Russia-Ukrainian war has undermined our long walk to food security – Buhari 



‘Seun Ibukun-Oni, Abuja


DAILY COURIER – A first grain freighter left the Ukrainian port of Odessa on Monday after crucial food exports out of the country had stalled for months due to the Russian war in the country.

Because it is a major exporter of grain and sunflower products, Ukraine’s contribution has been sorely missed in world markets where sky-high prices and delivery bottlenecks have stoked fears of economic recession and even famine in some parts of the world.

But missing Ukrainian goods are just the tip of the iceberg when it comes to global food markets plunging into disarray. As a result of the crisis, several countries including Russia have in turn stopped the export of some food items and fertilizer products to protect their own supply, causing a wider ripple effect for global food supply.p

According to the Food & Fertilizer Export Restrictions Tracker by the International Food Policy Research Institute, 20 countries in the world are currently banning the export of 30 food products, while another six have placed heavy restrictions on certain exports. The effects are felt most in poorer countries – many in Africa and the Middle East – which are typically those that depend on food imports.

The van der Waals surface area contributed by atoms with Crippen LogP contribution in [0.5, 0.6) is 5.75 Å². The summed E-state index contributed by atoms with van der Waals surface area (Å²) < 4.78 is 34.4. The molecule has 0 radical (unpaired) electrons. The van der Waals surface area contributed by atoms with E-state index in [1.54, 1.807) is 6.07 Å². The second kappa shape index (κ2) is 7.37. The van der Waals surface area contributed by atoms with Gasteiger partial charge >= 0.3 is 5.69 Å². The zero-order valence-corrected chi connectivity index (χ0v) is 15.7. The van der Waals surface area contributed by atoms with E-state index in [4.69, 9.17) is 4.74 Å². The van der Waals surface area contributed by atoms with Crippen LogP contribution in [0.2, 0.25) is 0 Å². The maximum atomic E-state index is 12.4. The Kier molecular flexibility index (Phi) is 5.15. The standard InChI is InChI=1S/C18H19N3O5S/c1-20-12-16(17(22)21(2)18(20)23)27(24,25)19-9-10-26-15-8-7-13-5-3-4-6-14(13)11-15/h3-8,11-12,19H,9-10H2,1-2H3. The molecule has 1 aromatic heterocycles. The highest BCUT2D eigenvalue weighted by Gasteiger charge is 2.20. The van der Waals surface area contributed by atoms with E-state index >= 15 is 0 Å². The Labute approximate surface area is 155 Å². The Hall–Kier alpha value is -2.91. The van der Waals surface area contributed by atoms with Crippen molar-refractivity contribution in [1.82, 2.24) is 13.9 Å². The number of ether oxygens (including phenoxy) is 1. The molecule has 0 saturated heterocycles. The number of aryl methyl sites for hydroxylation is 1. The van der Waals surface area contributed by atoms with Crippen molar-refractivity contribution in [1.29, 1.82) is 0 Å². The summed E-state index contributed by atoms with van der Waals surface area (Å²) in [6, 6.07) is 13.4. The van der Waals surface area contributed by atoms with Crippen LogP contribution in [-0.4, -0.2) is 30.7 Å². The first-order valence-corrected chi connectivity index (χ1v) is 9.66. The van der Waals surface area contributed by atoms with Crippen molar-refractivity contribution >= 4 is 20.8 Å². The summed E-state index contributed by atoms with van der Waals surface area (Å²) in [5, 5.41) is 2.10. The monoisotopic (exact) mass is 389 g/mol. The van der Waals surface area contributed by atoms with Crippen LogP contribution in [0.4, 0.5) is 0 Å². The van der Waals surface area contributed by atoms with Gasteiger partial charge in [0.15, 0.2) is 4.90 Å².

In Nigeria, where wheat import from Ukraine alone constitutes more 20 percent of its domestic needs has seen the price of bread which is one of the most purchased staples hit the roof.

President Muhammadu Buhari, on Tuesday, told newly accredited foreign ambassadors that with the help of some friendly countries, Nigeria has made progress.

“The ongoing war between Russia and Ukraine has undermined the progress countries have achieved in tackling food security in the last decade. While, the political instability in Libya continues to fuel terrorism in the Sahel, as well as scuttle democratic sustenance in both West and Central African regions.

Kazakhstan, also a major grain producer, is among those applying a very protectionist strategy in response to the crisis, affecting countries in Central Asia heavily. Northern African countries and nations on the Caucasus also suffer from urgent food import insecurity as many had been dependent on Russian and Ukrainian grain as well as world markets in general.

Some countries – for example India, Iran or Turkey – can be found on both ends of the equation, restricting exports while being affected by exports ban elsewhere to a significant degree as well.

The chart above from Statista shows the share of food imports per country affected by export restrictions elsewhere (in percent of calories).

A few respondents who spoke to our Correspondent urged government to act fast to steam the increasing cost of food in the country.